We meet here every Wednesday or almost every Wednesday, I consider our gathering a holy place. Does this Bible study need the blood of Jesus? Oh, you better believe it does! Every Sunday at our particular church we break bread. We celebrate the Lord’s Table. Does that celebration need the blood of Jesus? Indeed, it does! You pray to the Lord. Does your prayer need the blood of Christ? Does your praise need the blood of Christ? We’re going to have an Agape luncheon after this, a gathering, a fellowship. Does that need the blood of Christ? Everything needs the blood of Christ; your songs, your worship, your praise, everything. The Day of Atonement calls attention to what a need to get beyond that curtain. Someone would say, “A Day of Atonement; I thought every day twice a day, morning and evening, 9 am, 3 pm they had the morning and evening sacrifice. Didn’t that take care of sin?” Well, that didn’t work, so they had to have a special day of atonement. Those were just pictures. Hebrews 10:3&4, “In those sacrifices, there is a reminder of sins year by year. It’s impossible for the blood of bulls and goats to take away sins.” That’s the reason for this special day, to provide such a thorough cleansing, that would admit someone into the presence of a holy God.
Let’s make it simple. How can I get through the curtain? Be perfect; that’s the record. Ezekiel mentioned, “That’s the reason, let me share some shadows of Messiah. I’m curious about certain things of the high priest, and I think it shadows Messiah. Let me mention four of those things. Number one; Aaron was a sinful day, but on this one day he became symbolically holy. After he went through all of those ceremonies, God said, ‘Alright, you can come in. You are symbolically holy.’ What God pictured on the tenth day of that seventh month was that the high priest was symbolically holy. Let’s go to the reality. 1 Peter 2:22, “Who committed no sin, nor was any deceit found in His mouth.” Hebrews 7:26, “It was fitting for us to have such a high priest, holy, innocent, undefiled, separate from sinners, exalted above the heavens, who does not need daily, like those high priests who offer up sacrifices, first for his own sins and then for the sins of other people; this He did once for all when He offered up Himself.” Aaron was symbolically holy. The Lord Jesus was literally holy; there was no sin in Him.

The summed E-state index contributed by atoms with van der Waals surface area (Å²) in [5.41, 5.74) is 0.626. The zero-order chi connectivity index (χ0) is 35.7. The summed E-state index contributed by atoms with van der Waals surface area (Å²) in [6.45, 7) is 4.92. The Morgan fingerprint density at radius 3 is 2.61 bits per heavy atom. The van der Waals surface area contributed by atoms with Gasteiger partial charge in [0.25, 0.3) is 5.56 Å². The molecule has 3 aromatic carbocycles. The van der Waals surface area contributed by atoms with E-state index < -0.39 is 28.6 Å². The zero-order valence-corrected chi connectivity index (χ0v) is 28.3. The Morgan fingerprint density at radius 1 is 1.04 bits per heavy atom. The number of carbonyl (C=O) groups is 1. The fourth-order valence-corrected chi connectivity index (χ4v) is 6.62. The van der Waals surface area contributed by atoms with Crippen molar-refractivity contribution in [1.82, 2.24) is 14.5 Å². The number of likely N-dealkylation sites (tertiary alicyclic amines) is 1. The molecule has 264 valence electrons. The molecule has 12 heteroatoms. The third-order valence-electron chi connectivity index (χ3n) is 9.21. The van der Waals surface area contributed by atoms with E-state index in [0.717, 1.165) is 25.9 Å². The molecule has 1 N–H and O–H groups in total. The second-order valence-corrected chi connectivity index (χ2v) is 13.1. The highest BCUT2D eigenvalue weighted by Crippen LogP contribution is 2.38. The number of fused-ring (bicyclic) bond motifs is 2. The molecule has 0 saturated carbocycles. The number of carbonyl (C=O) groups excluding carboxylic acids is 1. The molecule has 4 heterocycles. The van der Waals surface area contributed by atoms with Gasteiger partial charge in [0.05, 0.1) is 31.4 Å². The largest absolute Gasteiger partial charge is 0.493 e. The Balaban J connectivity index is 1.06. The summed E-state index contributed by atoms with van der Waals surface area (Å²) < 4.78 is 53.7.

There’s a second curious thing Aaron had to do. Remember, every day in the ministry of Aaron, he had to wear those garments called, “garments of beauty and garments of glory.” Symbolically, he was carrying God’s people on his shoulders, their burdens, and God’s people over their heart on the breast piece. This began like any other day. What time did the day of atonement begin, like 6 am? The answer is, “No, it began after the morning sacrifice. They had to have the morning sacrifice first, and when they had the morning sacrifice, Aaron was dressed in his garments of beauty and glory, but after that ceremony, Leviticus 16:4, “He shall put on the holy linen tunic. The linen on his garments shall be next to his body. He shall be girded with the linen sash, attired with a linen turban. These are holy garments. He shall bathe his body in water and put them on.” He had to lay aside the garments of glory and beauty, and clothe himself in plain linen, in order to pass through that veil. He was not allowed to wear those beautiful garments into the holy of holies.
Wouldn’t you think that’s what you should wear? If I’m going to appear before the King, I want to be in my best attire, but that’s not what it was. He had to be in plain linen. Once again, it’s not curious to us who have come to know the Lord, is it? Our Lord Jesus, also, laid aside His garments of beauty and glory, didn’t He? Philippians 2:6, “Although He existed in the form of God, did not regard equality with God a thing to be grasped, but emptied Himself, taking the form of a bond-servant, and being made in the likeness of men. Being found in appearance as a man, He humbled Himself by becoming obedient to the point of death, even death on a cross.” What a precious thing!